Kelsea is back at the castle and busy copying books with Father Tyler, the nice old priest from the middle of the book. Evil Arlen Thorne is still running around, by the way, but Kelsea assumes that Mace will take care of him somehow, and anyway it won’t happen now because this is the last chapter of the book, thank God. Father Tyler tells her that the Tearling equivalent of the Pope is dying and that some nasty type is stepping up to take over, presumably to be the villain in the next book. Kelsea asks what this new baddie is like, but plot exposition is cut off by the Mace, who tells her to come out to the castle balcony.
Masses of people have gathered below because they want to hear her speak. Something else is waiting for her down there, as well.
After a moment, however, she noticed an odd treelike figure that poked high above the crowd. “My eyes are terrible. What is that?”
“That, Lady, is a head on a pike,” replied Wellmer.
“Your uncle’s, Lady. I went down there just to make sure. The pike is hung with a placard that says ‘A gift for the Tear Queen, compliments of the Fetch.’ ”
A severed head, the gift every girl wants.
Despite the gruesome nature of the offering, Kelsea smiled. […] Wellmer continued. “The pike’s buried deep, so the crowd can’t get at it unless they brought shovels. The head is in immaculate condition, Lady; someone’s treated it with a fixative so it won’t rot.”
“Useful lawn ornament,” Mace remarked.
Kelsea looked over the edge again, certain that the Fetch was down there now. He would have delivered the gift himself, hiding in plain sight. She wished she could see him, tell him that their bargain had borne even better fruit than he could have imagined.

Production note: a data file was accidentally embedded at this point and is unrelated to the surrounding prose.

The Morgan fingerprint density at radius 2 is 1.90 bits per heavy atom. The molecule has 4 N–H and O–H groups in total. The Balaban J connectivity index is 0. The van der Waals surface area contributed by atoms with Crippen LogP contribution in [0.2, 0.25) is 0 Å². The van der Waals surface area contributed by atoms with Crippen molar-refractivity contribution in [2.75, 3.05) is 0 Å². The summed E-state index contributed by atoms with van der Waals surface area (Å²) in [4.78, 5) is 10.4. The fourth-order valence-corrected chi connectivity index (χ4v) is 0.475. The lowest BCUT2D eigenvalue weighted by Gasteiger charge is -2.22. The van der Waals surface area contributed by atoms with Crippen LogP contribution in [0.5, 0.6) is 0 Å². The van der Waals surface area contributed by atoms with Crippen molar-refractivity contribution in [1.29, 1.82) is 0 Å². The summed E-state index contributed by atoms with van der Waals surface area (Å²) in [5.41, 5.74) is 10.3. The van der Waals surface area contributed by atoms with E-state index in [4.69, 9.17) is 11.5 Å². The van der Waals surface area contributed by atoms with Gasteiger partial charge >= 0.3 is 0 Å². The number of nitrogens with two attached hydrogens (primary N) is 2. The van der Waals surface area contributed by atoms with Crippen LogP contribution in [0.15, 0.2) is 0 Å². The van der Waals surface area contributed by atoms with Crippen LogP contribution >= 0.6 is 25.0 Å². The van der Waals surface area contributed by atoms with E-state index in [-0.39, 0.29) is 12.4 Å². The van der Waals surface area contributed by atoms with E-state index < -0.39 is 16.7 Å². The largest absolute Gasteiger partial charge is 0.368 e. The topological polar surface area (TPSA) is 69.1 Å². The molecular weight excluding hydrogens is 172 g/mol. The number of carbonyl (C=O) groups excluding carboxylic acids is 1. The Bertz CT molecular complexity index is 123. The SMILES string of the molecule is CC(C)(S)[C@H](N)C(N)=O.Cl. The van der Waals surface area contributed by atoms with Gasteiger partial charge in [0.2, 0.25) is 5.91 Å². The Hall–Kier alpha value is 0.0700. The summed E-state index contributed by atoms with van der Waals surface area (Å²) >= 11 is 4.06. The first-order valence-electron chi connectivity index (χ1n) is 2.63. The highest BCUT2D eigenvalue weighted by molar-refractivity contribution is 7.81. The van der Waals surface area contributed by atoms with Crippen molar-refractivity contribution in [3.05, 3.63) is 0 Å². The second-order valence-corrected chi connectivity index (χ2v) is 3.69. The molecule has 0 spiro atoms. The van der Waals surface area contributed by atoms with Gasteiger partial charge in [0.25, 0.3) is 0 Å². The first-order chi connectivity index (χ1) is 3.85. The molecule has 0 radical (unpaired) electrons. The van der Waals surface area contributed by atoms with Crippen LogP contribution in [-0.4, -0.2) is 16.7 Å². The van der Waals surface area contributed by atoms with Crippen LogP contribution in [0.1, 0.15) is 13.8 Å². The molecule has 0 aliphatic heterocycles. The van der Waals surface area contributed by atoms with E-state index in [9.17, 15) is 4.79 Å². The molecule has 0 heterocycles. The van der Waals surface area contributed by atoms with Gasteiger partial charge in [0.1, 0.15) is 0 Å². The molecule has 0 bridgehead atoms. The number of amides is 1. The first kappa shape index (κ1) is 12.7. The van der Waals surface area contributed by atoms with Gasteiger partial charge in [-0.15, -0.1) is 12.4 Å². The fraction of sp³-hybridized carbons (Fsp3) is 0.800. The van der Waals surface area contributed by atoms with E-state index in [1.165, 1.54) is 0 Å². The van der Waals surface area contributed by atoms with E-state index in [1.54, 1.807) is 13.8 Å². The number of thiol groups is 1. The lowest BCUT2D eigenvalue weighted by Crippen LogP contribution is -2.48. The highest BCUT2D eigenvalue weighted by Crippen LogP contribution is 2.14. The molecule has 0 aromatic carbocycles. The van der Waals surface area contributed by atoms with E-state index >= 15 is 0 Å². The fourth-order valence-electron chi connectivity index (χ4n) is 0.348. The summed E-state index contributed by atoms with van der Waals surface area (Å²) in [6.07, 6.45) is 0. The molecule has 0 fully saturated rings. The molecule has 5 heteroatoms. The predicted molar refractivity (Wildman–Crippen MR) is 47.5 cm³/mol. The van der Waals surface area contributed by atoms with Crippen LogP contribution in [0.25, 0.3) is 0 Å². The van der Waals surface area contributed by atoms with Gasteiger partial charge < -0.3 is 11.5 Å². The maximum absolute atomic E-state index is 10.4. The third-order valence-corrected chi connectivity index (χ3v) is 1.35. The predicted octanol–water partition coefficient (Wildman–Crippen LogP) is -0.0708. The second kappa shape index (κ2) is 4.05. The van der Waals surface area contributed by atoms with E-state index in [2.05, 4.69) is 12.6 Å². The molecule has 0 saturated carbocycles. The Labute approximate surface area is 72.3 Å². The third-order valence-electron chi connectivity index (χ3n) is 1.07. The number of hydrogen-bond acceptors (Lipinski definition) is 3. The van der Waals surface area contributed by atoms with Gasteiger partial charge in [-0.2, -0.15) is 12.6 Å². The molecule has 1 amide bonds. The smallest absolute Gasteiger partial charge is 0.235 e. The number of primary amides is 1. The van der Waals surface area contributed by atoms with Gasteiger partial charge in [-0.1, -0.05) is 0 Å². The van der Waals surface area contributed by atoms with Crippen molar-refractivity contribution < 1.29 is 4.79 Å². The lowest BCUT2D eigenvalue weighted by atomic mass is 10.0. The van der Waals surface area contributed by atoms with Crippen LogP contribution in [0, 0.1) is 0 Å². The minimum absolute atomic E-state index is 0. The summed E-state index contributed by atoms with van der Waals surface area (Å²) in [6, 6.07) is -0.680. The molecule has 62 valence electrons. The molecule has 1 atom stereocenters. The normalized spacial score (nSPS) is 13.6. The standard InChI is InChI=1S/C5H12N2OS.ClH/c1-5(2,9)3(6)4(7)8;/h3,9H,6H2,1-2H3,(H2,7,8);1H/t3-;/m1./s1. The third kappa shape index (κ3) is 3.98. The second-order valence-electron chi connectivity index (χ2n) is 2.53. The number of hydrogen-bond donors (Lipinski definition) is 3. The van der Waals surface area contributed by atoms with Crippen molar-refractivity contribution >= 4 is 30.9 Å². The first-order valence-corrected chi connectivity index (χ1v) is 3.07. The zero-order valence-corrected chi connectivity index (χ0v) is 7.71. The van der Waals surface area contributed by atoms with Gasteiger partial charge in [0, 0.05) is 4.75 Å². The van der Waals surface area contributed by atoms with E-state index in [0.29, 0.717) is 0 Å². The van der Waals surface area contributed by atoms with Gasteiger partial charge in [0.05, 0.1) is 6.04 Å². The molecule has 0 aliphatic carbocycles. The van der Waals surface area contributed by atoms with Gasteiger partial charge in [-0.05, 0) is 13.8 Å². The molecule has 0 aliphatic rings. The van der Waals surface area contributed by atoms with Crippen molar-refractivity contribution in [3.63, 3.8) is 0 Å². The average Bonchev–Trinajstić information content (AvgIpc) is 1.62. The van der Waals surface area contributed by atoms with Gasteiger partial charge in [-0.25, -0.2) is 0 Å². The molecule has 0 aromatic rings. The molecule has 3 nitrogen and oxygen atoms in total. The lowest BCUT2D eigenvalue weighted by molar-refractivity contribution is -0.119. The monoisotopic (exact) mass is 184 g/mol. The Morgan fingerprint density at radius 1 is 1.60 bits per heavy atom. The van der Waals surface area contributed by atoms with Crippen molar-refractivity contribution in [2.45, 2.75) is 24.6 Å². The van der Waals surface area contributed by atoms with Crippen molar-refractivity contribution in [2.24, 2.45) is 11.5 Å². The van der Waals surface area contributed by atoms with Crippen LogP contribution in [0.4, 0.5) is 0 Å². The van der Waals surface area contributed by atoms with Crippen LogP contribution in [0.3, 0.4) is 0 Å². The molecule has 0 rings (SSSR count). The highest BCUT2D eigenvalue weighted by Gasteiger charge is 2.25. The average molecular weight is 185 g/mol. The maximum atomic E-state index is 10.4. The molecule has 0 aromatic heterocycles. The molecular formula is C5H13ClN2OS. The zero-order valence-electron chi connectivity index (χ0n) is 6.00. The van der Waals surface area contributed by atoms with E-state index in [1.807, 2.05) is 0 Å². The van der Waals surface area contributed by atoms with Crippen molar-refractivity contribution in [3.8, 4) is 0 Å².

Oh, it’s a treated severed head. How sweet. (Also, lawn ornament jokes have somehow survived into the postapocalyptic landscape. Maybe it’s time for another apocalypse, to get things right.)
Anyway, now that we’ve gotten past the trinket-giving, we can get to that mass of people (note how important it is that they don’t knock down the severed head, I suppose their avenging themselves upon their oppressor would spoil the exclusivity of our necro-romance.) They’re cheering and happy, and they want Kelsea to speak to them from the balcony, as her mother used to do.
Kelsea steps out onto the balcony, and announces that she is going to rename herself after her foster parents. Then she steps back inside. And that’s that.
All right, then. I imagine that the people below are grateful and proud that Kelsea has stopped the slave shipments. I imagine that they also are scared about the consequences and are looking to Kelsea for reassurance. What will happen next? Will they be safe? Will they have freedom? How can they fight for their new queen and hero?
And how does Kelsea answer? She tells the crowd that she’s going to rename herself after a pair of people that nobody else has ever heard of. We readers know that Carlin and Barty were decent-ish people, but there’s no indication that either of them were known to the public in any way, and even if they were nobody’s seen them in 19 years. Why on earth would anyone care about Kelsea’s new name? Aren’t there more important issues to address, like the end of bondage and the threat of all-consuming war?
But the crowd bursts into song, because this is at heart a narcissistic princess fantasy and the people exist only to boost Kelsea’s ego. Kelsea is quite gratified and has a vision spanning time and space and such and it’s not at all as interesting as that sounds, and she’s finally happy she’s queen and the book is over.